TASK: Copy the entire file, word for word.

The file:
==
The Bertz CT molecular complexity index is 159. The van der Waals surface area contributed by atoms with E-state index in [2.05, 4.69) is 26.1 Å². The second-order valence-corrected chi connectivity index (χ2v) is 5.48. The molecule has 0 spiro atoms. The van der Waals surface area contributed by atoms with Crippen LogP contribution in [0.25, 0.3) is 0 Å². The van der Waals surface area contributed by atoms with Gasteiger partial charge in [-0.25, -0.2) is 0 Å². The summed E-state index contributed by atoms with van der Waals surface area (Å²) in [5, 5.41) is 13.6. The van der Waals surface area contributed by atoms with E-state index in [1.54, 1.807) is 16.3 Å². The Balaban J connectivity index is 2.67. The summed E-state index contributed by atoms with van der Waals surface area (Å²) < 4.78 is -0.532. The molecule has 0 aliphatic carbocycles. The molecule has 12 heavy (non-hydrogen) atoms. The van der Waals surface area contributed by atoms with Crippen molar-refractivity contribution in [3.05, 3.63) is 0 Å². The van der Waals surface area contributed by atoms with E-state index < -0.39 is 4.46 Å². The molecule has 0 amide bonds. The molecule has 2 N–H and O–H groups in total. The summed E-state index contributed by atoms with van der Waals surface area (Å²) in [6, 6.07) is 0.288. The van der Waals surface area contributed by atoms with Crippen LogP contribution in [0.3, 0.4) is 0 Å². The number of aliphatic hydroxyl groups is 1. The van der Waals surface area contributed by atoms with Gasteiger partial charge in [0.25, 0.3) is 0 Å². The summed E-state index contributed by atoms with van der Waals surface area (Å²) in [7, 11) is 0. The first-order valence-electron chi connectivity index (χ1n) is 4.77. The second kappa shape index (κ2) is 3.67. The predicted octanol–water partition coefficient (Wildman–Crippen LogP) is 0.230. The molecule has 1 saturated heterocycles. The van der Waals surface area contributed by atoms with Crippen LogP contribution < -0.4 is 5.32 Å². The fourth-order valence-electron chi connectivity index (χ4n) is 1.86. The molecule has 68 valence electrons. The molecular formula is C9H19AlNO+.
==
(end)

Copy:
The Bertz CT molecular complexity index is 159. The van der Waals surface area contributed by atoms with E-state index in [2.05, 4.69) is 26.1 Å². The second-order valence-corrected chi connectivity index (χ2v) is 5.48. The molecule has 0 spiro atoms. The van der Waals surface area contributed by atoms with Crippen LogP contribution in [0.25, 0.3) is 0 Å². The van der Waals surface area contributed by atoms with Gasteiger partial charge in [-0.25, -0.2) is 0 Å². The summed E-state index contributed by atoms with van der Waals surface area (Å²) in [5, 5.41) is 13.6. The van der Waals surface area contributed by atoms with E-state index in [1.54, 1.807) is 16.3 Å². The Balaban J connectivity index is 2.67. The summed E-state index contributed by atoms with van der Waals surface area (Å²) < 4.78 is -0.532. The molecule has 0 aliphatic carbocycles. The molecule has 12 heavy (non-hydrogen) atoms. The van der Waals surface area contributed by atoms with Crippen molar-refractivity contribution in [3.05, 3.63) is 0 Å². The van der Waals surface area contributed by atoms with E-state index < -0.39 is 4.46 Å². The molecule has 0 amide bonds. The molecule has 2 N–H and O–H groups in total. The summed E-state index contributed by atoms with van der Waals surface area (Å²) in [6, 6.07) is 0.288. The van der Waals surface area contributed by atoms with Crippen LogP contribution in [0.3, 0.4) is 0 Å². The number of aliphatic hydroxyl groups is 1. The van der Waals surface area contributed by atoms with Gasteiger partial charge in [0.25, 0.3) is 0 Å². The summed E-state index contributed by atoms with van der Waals surface area (Å²) in [7, 11) is 0. The first-order valence-electron chi connectivity index (χ1n) is 4.77. The second kappa shape index (κ2) is 3.67. The predicted octanol–water partition coefficient (Wildman–Crippen LogP) is 0.230. The molecule has 1 saturated heterocycles. The van der Waals surface area contributed by atoms with Crippen LogP contribution < -0.4 is 5.32 Å². The fourth-order valence-electron chi connectivity index (χ4n) is 1.86. The molecule has 68 valence electrons. The molecular formula is C9H19AlNO+.